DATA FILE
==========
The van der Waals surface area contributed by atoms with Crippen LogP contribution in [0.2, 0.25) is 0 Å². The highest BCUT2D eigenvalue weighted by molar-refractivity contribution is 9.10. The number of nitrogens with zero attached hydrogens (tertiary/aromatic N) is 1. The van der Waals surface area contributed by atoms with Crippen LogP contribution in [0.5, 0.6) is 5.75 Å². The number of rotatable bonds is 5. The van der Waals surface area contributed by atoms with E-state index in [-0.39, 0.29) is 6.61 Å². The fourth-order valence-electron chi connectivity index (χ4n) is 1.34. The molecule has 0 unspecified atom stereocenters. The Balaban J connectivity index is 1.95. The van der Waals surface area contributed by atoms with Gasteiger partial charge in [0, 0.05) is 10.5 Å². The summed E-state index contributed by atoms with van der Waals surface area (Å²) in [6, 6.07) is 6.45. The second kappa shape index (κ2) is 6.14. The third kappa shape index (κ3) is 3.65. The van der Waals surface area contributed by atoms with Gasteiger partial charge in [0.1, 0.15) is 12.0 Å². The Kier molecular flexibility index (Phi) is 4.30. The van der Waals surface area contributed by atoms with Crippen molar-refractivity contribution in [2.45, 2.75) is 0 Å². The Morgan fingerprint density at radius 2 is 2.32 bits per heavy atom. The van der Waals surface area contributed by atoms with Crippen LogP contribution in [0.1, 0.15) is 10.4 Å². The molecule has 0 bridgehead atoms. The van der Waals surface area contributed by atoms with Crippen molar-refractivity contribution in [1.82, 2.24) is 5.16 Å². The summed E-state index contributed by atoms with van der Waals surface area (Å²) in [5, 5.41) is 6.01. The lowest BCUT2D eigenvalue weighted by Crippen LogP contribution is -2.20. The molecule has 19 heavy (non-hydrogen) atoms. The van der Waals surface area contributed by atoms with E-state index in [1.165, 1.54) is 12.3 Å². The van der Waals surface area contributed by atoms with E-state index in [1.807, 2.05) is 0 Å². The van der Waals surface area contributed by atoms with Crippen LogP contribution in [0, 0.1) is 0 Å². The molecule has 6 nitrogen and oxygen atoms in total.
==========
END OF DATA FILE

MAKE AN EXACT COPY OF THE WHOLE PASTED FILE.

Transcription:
The van der Waals surface area contributed by atoms with Crippen LogP contribution in [0.2, 0.25) is 0 Å². The highest BCUT2D eigenvalue weighted by molar-refractivity contribution is 9.10. The number of nitrogens with zero attached hydrogens (tertiary/aromatic N) is 1. The van der Waals surface area contributed by atoms with Crippen LogP contribution in [0.5, 0.6) is 5.75 Å². The number of rotatable bonds is 5. The van der Waals surface area contributed by atoms with E-state index in [-0.39, 0.29) is 6.61 Å². The fourth-order valence-electron chi connectivity index (χ4n) is 1.34. The molecule has 0 unspecified atom stereocenters. The Balaban J connectivity index is 1.95. The van der Waals surface area contributed by atoms with Gasteiger partial charge in [0, 0.05) is 10.5 Å². The summed E-state index contributed by atoms with van der Waals surface area (Å²) in [6, 6.07) is 6.45. The second kappa shape index (κ2) is 6.14. The third kappa shape index (κ3) is 3.65. The van der Waals surface area contributed by atoms with Gasteiger partial charge in [0.1, 0.15) is 12.0 Å². The Kier molecular flexibility index (Phi) is 4.30. The van der Waals surface area contributed by atoms with Crippen molar-refractivity contribution in [2.45, 2.75) is 0 Å². The Morgan fingerprint density at radius 2 is 2.32 bits per heavy atom. The van der Waals surface area contributed by atoms with Crippen LogP contribution in [0.1, 0.15) is 10.4 Å². The molecule has 0 bridgehead atoms. The van der Waals surface area contributed by atoms with Crippen molar-refractivity contribution in [1.82, 2.24) is 5.16 Å². The summed E-state index contributed by atoms with van der Waals surface area (Å²) in [5, 5.41) is 6.01. The lowest BCUT2D eigenvalue weighted by Crippen LogP contribution is -2.20. The molecule has 19 heavy (non-hydrogen) atoms. The van der Waals surface area contributed by atoms with E-state index in [1.165, 1.54) is 12.3 Å². The van der Waals surface area contributed by atoms with E-state index in [1.807, 2.05) is 0 Å². The van der Waals surface area contributed by atoms with Crippen LogP contribution in [0, 0.1) is 0 Å². The molecule has 6 nitrogen and oxygen atoms in total.